Registration Office Supervisor, Goodson Recreation Center
“If you would be wealthy, think of saving as well as getting.“
- Benjamin Franklin
This is the time of year when many people resolve to turn over a “new leaf” and make important changes in their lives. For a lot of us, that includes changing the way we manage our money. With the over-spending that tends to occur around the holidays, it’s easy to decide to make a budget – but the hard part is sticking to it. Below are some online tools to help you do just that.
If you feel like you would benefit from more personalized help getting started, you may consider checking with the Better Business Bureau (www.bbb.org ) for accredited financial consultants in your area.
Happy New Year!
~The HealthPsych Team
It’s that time of the year again; time to plan the company holiday party! What are your company’s plans? Company holiday parties are important because they allow for team building, employee appreciation, and interaction in a social atmosphere. But with publicity about lawsuits and keeping budget constraints in mind, planning the company holiday party can be a stressful endeavor. Don’t worry, balancing employee expectations and morale with the realities of finances and liabilities can happen!
The holiday party here at MINES was held last week. To start, the party planning was opened up to everyone throughout the company and ended up consisting of four party planners. We made the decision to hold the party on site in a conference room to save on funds and utilize open space. In order to dress up the conference room a bit, the party planning committee met off site one afternoon and purchased inexpensive decorations from stores such as Safeway and King Soopers. Employees from all over the company made suggestions for activities and food, and we ended up with the famous White Elephant gift exchange and ordering Chinese food from Yen King with a potluck dessert table. The party was a success, complete with a thankful speech from our CEO, visits from previous employees, holiday songs thanks to a musically-inclined employee, and hilarious gifts passed around including a “grow your own therapist” and a funky metal pig that was a hot item and stolen many times.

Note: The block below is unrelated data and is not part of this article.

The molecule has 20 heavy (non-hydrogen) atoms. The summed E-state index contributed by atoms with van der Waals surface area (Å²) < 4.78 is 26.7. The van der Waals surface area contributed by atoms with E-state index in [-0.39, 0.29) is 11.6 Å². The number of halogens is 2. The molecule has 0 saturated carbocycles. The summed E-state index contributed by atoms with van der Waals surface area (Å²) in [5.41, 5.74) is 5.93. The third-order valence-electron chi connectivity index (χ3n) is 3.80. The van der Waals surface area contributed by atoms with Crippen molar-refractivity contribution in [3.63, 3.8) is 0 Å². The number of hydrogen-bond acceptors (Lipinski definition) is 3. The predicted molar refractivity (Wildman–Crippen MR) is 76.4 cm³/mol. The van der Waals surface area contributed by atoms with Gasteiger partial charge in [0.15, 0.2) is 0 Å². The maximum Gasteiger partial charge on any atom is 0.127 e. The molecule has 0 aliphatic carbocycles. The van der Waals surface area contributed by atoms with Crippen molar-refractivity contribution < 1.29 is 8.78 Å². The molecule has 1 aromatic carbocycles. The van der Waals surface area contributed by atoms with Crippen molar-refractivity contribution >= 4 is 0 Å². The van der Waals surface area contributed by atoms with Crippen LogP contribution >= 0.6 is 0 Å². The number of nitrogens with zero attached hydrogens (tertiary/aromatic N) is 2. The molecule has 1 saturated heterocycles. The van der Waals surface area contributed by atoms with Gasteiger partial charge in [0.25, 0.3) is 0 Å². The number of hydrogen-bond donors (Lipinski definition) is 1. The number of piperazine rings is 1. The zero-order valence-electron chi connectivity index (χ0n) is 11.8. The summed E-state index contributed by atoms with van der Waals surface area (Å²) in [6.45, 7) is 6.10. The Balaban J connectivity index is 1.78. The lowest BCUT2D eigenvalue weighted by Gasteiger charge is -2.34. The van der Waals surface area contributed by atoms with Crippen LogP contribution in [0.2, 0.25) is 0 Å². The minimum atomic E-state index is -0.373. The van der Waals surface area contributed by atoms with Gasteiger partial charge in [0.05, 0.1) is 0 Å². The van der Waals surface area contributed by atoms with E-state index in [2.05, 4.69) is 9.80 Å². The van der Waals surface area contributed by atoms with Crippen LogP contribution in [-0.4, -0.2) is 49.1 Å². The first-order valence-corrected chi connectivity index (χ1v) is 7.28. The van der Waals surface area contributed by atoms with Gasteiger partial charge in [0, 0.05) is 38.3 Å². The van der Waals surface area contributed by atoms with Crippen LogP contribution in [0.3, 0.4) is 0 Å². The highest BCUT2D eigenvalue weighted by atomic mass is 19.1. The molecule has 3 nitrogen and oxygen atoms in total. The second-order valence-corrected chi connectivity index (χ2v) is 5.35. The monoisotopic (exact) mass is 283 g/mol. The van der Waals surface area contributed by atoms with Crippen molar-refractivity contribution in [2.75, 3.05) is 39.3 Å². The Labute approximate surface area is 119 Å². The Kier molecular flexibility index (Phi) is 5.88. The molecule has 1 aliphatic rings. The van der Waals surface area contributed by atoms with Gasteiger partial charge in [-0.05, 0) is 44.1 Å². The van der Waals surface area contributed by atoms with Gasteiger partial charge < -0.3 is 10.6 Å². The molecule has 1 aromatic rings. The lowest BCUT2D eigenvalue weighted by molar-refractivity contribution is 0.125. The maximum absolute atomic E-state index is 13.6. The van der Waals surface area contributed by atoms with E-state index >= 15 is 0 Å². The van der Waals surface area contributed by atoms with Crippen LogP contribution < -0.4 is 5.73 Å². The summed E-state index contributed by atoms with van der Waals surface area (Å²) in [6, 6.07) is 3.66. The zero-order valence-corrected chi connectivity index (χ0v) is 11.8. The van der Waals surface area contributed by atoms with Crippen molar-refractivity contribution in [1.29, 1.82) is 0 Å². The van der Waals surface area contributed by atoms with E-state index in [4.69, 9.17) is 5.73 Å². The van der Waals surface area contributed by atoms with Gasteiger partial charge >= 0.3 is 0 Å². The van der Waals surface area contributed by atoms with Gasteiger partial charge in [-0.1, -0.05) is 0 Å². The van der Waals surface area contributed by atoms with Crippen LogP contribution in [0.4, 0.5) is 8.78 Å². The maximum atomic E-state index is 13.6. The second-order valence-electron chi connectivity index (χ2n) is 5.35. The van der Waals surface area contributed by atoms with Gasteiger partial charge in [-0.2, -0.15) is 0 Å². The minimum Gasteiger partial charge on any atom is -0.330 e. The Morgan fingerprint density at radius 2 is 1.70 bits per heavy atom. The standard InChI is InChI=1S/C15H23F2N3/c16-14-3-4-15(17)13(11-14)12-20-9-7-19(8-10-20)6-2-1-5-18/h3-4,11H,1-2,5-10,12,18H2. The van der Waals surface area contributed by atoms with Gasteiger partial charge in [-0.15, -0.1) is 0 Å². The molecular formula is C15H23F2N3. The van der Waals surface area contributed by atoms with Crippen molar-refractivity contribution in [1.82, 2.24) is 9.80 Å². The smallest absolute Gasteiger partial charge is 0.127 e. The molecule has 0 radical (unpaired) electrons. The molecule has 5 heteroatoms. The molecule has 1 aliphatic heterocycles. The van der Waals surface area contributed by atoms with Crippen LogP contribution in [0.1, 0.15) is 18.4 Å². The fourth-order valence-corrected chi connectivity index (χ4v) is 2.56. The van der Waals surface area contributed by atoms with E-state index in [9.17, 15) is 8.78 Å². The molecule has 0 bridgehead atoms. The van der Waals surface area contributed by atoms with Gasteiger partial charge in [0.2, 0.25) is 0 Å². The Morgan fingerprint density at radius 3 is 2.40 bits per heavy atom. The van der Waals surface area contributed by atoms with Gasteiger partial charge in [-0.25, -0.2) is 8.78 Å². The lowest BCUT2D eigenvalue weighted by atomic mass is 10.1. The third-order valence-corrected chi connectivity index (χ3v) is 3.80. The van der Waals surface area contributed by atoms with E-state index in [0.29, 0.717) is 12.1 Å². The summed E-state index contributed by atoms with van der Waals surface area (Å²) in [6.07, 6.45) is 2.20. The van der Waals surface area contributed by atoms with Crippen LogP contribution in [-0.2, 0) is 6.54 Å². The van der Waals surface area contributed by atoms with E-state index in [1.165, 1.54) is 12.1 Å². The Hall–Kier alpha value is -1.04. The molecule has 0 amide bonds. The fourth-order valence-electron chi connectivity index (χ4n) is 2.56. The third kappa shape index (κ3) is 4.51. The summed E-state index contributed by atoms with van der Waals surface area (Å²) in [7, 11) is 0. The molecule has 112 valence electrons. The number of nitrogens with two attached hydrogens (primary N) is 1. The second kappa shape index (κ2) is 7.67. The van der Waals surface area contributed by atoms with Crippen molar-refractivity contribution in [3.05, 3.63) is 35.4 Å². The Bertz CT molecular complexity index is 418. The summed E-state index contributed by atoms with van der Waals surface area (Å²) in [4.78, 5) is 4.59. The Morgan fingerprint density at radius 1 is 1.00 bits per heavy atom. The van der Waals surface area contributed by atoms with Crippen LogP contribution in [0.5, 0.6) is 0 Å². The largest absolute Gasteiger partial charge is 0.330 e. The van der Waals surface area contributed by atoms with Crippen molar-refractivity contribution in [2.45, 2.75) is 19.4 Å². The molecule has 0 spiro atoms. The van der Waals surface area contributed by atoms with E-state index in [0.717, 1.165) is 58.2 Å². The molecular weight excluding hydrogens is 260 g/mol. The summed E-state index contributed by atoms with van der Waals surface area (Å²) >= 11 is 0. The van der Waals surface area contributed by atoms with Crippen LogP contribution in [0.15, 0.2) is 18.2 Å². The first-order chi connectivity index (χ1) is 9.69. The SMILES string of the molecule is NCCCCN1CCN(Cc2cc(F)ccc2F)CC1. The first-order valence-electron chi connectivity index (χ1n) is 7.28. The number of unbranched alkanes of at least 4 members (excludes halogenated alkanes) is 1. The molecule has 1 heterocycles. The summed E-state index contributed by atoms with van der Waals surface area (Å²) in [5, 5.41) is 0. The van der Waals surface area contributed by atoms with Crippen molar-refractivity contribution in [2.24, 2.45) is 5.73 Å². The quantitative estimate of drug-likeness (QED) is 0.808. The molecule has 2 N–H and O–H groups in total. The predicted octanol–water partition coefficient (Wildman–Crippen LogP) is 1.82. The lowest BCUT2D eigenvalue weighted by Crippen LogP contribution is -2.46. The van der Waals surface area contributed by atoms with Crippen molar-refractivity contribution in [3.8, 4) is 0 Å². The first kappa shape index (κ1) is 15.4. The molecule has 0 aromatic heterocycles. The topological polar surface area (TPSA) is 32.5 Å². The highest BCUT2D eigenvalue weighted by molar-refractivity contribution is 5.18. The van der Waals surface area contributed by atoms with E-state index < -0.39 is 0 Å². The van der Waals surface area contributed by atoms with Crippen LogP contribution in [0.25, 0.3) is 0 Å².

Here are some tips to make your holiday party inexpensive, fun, and non-alcoholic:
- Invite everyone to join in your party planning and encourage ideas for food and activities from everyone – you will be amazed at the creativity!
- Consider supporting local charities by holding a toy or coat drive or perhaps even voluntary monetary donations. MINES’ employees always enjoy participating and it’s a great way to give back during the holiday season.
- Spread out the seating area and include activities that encourage everyone to move around and mingle with coworkers they don’t know very well.
- Hold the party during the workday. Not only will this save money, but will lower the expectations for alcohol. Plus, employees appreciate the long break!
- Encourage the President/Owner/CEO to give a thankful speech. Likely they will plan on it, but ask anyway. Hearing thanks for a busy year really means a lot to everyone!
- Don’t hang mistletoe! Yes, when I read and heard this before, I thought it was silly…but consider what mistletoe might bring and which policies could be violated.
- Be sure to insist that the holiday party is voluntary.
If you are considering serving alcohol at your company party, click on the following link for helpful information from the U.S. Department of Labor: http://www.dol.gov/asp/programs/drugs/workingpartners/sp_iss/send.asp
Dani Kimlinger, MHA
Human Resources Specialist